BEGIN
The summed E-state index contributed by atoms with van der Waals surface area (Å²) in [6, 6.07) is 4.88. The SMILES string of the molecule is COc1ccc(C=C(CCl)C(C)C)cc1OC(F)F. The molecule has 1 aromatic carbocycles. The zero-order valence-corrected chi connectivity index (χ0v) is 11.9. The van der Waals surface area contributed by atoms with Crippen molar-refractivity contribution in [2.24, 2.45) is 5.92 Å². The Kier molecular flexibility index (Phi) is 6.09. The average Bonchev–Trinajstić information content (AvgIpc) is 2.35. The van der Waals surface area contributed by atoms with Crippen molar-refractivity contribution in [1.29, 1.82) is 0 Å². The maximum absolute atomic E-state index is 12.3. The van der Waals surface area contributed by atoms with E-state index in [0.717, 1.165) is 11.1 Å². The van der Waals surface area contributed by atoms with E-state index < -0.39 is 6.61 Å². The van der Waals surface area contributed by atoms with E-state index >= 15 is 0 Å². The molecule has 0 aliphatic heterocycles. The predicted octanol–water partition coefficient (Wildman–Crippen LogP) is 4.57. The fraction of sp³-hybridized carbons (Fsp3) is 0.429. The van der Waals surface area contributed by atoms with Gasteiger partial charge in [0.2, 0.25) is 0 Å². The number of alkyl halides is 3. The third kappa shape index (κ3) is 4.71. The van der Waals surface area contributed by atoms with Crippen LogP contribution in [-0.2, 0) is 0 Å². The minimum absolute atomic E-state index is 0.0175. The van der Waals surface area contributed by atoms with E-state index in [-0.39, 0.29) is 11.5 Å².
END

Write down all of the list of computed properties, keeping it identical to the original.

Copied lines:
The summed E-state index contributed by atoms with van der Waals surface area (Å²) in [6, 6.07) is 4.88. The SMILES string of the molecule is COc1ccc(C=C(CCl)C(C)C)cc1OC(F)F. The molecule has 1 aromatic carbocycles. The zero-order valence-corrected chi connectivity index (χ0v) is 11.9. The van der Waals surface area contributed by atoms with Crippen molar-refractivity contribution in [2.24, 2.45) is 5.92 Å². The Kier molecular flexibility index (Phi) is 6.09. The average Bonchev–Trinajstić information content (AvgIpc) is 2.35. The van der Waals surface area contributed by atoms with Crippen molar-refractivity contribution in [1.29, 1.82) is 0 Å². The maximum absolute atomic E-state index is 12.3. The van der Waals surface area contributed by atoms with E-state index in [0.717, 1.165) is 11.1 Å². The van der Waals surface area contributed by atoms with E-state index < -0.39 is 6.61 Å². The van der Waals surface area contributed by atoms with E-state index >= 15 is 0 Å². The molecule has 0 aliphatic heterocycles. The predicted octanol–water partition coefficient (Wildman–Crippen LogP) is 4.57. The fraction of sp³-hybridized carbons (Fsp3) is 0.429. The van der Waals surface area contributed by atoms with Gasteiger partial charge in [0.2, 0.25) is 0 Å². The number of alkyl halides is 3. The third kappa shape index (κ3) is 4.71. The van der Waals surface area contributed by atoms with Crippen LogP contribution in [-0.2, 0) is 0 Å². The minimum absolute atomic E-state index is 0.0175. The van der Waals surface area contributed by atoms with E-state index in [-0.39, 0.29) is 11.5 Å².